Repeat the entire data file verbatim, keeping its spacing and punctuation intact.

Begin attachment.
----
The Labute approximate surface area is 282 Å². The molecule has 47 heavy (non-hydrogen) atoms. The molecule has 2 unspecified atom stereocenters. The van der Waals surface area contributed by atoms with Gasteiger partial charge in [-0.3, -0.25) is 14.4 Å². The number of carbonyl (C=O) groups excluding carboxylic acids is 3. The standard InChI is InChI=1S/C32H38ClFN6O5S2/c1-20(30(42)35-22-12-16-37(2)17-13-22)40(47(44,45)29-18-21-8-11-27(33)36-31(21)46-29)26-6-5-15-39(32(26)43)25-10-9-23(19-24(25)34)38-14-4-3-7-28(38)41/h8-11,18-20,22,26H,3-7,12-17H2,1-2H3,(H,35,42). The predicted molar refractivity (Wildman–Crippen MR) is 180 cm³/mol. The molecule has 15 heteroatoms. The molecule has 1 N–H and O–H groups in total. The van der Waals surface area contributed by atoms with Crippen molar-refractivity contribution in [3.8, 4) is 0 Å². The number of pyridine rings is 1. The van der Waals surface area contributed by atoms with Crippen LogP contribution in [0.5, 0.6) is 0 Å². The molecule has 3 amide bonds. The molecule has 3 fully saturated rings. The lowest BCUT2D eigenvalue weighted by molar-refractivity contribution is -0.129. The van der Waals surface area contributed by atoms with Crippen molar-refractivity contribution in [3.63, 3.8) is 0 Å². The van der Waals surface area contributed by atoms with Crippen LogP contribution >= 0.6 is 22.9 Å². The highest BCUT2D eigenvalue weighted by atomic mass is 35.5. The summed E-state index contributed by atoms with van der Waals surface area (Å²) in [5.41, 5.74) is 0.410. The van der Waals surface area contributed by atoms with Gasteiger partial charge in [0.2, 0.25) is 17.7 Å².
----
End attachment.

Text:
The Labute approximate surface area is 282 Å². The molecule has 47 heavy (non-hydrogen) atoms. The molecule has 2 unspecified atom stereocenters. The van der Waals surface area contributed by atoms with Gasteiger partial charge in [-0.3, -0.25) is 14.4 Å². The number of carbonyl (C=O) groups excluding carboxylic acids is 3. The standard InChI is InChI=1S/C32H38ClFN6O5S2/c1-20(30(42)35-22-12-16-37(2)17-13-22)40(47(44,45)29-18-21-8-11-27(33)36-31(21)46-29)26-6-5-15-39(32(26)43)25-10-9-23(19-24(25)34)38-14-4-3-7-28(38)41/h8-11,18-20,22,26H,3-7,12-17H2,1-2H3,(H,35,42). The predicted molar refractivity (Wildman–Crippen MR) is 180 cm³/mol. The molecule has 15 heteroatoms. The molecule has 1 N–H and O–H groups in total. The van der Waals surface area contributed by atoms with Crippen molar-refractivity contribution in [3.8, 4) is 0 Å². The number of pyridine rings is 1. The van der Waals surface area contributed by atoms with Crippen LogP contribution in [0.5, 0.6) is 0 Å². The molecule has 3 amide bonds. The molecule has 3 fully saturated rings. The lowest BCUT2D eigenvalue weighted by molar-refractivity contribution is -0.129. The van der Waals surface area contributed by atoms with Crippen molar-refractivity contribution in [3.63, 3.8) is 0 Å². The van der Waals surface area contributed by atoms with Crippen LogP contribution >= 0.6 is 22.9 Å². The highest BCUT2D eigenvalue weighted by atomic mass is 35.5. The summed E-state index contributed by atoms with van der Waals surface area (Å²) in [5.41, 5.74) is 0.410. The van der Waals surface area contributed by atoms with Gasteiger partial charge in [0.2, 0.25) is 17.7 Å².